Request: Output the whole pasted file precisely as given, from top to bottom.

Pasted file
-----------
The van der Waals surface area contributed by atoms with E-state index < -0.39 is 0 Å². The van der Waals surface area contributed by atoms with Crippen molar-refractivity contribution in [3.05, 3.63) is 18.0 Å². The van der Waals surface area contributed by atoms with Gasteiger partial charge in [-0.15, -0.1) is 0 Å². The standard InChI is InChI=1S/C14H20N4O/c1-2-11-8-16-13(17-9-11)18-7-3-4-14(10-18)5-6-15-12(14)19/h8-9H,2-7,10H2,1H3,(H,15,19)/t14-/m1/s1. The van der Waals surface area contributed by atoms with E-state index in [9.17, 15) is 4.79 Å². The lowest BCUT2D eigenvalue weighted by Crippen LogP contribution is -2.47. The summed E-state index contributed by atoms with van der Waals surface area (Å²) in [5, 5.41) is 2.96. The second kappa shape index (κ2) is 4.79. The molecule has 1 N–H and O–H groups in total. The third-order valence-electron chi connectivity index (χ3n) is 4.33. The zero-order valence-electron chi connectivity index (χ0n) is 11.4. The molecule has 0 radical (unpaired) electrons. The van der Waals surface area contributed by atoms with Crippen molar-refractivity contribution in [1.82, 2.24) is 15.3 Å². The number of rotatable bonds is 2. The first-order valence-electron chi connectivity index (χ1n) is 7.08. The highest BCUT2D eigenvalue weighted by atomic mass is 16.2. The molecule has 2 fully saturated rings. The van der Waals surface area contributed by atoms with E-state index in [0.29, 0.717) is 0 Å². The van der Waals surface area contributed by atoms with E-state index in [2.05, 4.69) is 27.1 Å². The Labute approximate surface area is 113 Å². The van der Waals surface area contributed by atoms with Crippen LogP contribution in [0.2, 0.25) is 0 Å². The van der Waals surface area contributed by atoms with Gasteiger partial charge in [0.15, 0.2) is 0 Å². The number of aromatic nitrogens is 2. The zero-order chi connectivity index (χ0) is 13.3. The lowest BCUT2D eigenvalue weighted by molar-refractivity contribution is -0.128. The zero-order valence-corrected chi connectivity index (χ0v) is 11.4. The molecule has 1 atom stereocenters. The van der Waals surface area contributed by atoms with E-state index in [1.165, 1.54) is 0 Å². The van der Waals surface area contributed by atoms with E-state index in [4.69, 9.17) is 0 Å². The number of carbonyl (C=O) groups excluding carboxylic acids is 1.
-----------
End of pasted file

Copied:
The van der Waals surface area contributed by atoms with E-state index < -0.39 is 0 Å². The van der Waals surface area contributed by atoms with Crippen molar-refractivity contribution in [3.05, 3.63) is 18.0 Å². The van der Waals surface area contributed by atoms with Gasteiger partial charge in [-0.15, -0.1) is 0 Å². The standard InChI is InChI=1S/C14H20N4O/c1-2-11-8-16-13(17-9-11)18-7-3-4-14(10-18)5-6-15-12(14)19/h8-9H,2-7,10H2,1H3,(H,15,19)/t14-/m1/s1. The van der Waals surface area contributed by atoms with E-state index in [9.17, 15) is 4.79 Å². The lowest BCUT2D eigenvalue weighted by Crippen LogP contribution is -2.47. The summed E-state index contributed by atoms with van der Waals surface area (Å²) in [5, 5.41) is 2.96. The second kappa shape index (κ2) is 4.79. The molecule has 1 N–H and O–H groups in total. The third-order valence-electron chi connectivity index (χ3n) is 4.33. The zero-order valence-electron chi connectivity index (χ0n) is 11.4. The molecule has 0 radical (unpaired) electrons. The van der Waals surface area contributed by atoms with Crippen molar-refractivity contribution in [1.82, 2.24) is 15.3 Å². The number of rotatable bonds is 2. The first-order valence-electron chi connectivity index (χ1n) is 7.08. The highest BCUT2D eigenvalue weighted by atomic mass is 16.2. The molecule has 2 fully saturated rings. The van der Waals surface area contributed by atoms with E-state index in [0.29, 0.717) is 0 Å². The van der Waals surface area contributed by atoms with E-state index in [2.05, 4.69) is 27.1 Å². The Labute approximate surface area is 113 Å². The van der Waals surface area contributed by atoms with Crippen LogP contribution in [0.2, 0.25) is 0 Å². The van der Waals surface area contributed by atoms with Gasteiger partial charge in [0.15, 0.2) is 0 Å². The number of aromatic nitrogens is 2. The zero-order chi connectivity index (χ0) is 13.3. The lowest BCUT2D eigenvalue weighted by molar-refractivity contribution is -0.128. The zero-order valence-corrected chi connectivity index (χ0v) is 11.4. The molecule has 1 atom stereocenters. The van der Waals surface area contributed by atoms with E-state index in [1.165, 1.54) is 0 Å². The van der Waals surface area contributed by atoms with E-state index in [4.69, 9.17) is 0 Å². The number of carbonyl (C=O) groups excluding carboxylic acids is 1.